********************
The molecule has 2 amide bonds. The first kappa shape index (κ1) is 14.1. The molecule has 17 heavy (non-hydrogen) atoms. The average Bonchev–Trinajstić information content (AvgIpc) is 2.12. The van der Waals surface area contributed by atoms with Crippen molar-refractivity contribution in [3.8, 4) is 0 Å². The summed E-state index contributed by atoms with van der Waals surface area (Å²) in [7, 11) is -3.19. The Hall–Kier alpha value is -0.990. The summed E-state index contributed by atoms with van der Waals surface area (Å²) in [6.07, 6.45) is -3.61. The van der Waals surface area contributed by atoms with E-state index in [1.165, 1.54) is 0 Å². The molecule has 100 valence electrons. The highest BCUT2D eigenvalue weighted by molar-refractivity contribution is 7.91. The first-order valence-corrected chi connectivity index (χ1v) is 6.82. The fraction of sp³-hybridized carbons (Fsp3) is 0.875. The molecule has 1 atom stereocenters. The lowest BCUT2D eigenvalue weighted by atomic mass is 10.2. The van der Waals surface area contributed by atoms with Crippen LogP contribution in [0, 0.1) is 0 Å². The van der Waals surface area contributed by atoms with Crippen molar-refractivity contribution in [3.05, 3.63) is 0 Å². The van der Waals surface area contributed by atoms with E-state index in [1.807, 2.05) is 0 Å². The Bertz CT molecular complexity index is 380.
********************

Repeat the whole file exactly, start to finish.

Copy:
The molecule has 2 amide bonds. The first kappa shape index (κ1) is 14.1. The molecule has 17 heavy (non-hydrogen) atoms. The average Bonchev–Trinajstić information content (AvgIpc) is 2.12. The van der Waals surface area contributed by atoms with Crippen molar-refractivity contribution in [3.8, 4) is 0 Å². The summed E-state index contributed by atoms with van der Waals surface area (Å²) in [7, 11) is -3.19. The Hall–Kier alpha value is -0.990. The summed E-state index contributed by atoms with van der Waals surface area (Å²) in [6.07, 6.45) is -3.61. The van der Waals surface area contributed by atoms with E-state index in [1.165, 1.54) is 0 Å². The molecule has 100 valence electrons. The highest BCUT2D eigenvalue weighted by molar-refractivity contribution is 7.91. The first-order valence-corrected chi connectivity index (χ1v) is 6.82. The fraction of sp³-hybridized carbons (Fsp3) is 0.875. The molecule has 1 atom stereocenters. The lowest BCUT2D eigenvalue weighted by atomic mass is 10.2. The van der Waals surface area contributed by atoms with Crippen LogP contribution in [0, 0.1) is 0 Å². The van der Waals surface area contributed by atoms with Crippen molar-refractivity contribution in [3.05, 3.63) is 0 Å². The van der Waals surface area contributed by atoms with E-state index in [1.807, 2.05) is 0 Å². The Bertz CT molecular complexity index is 380.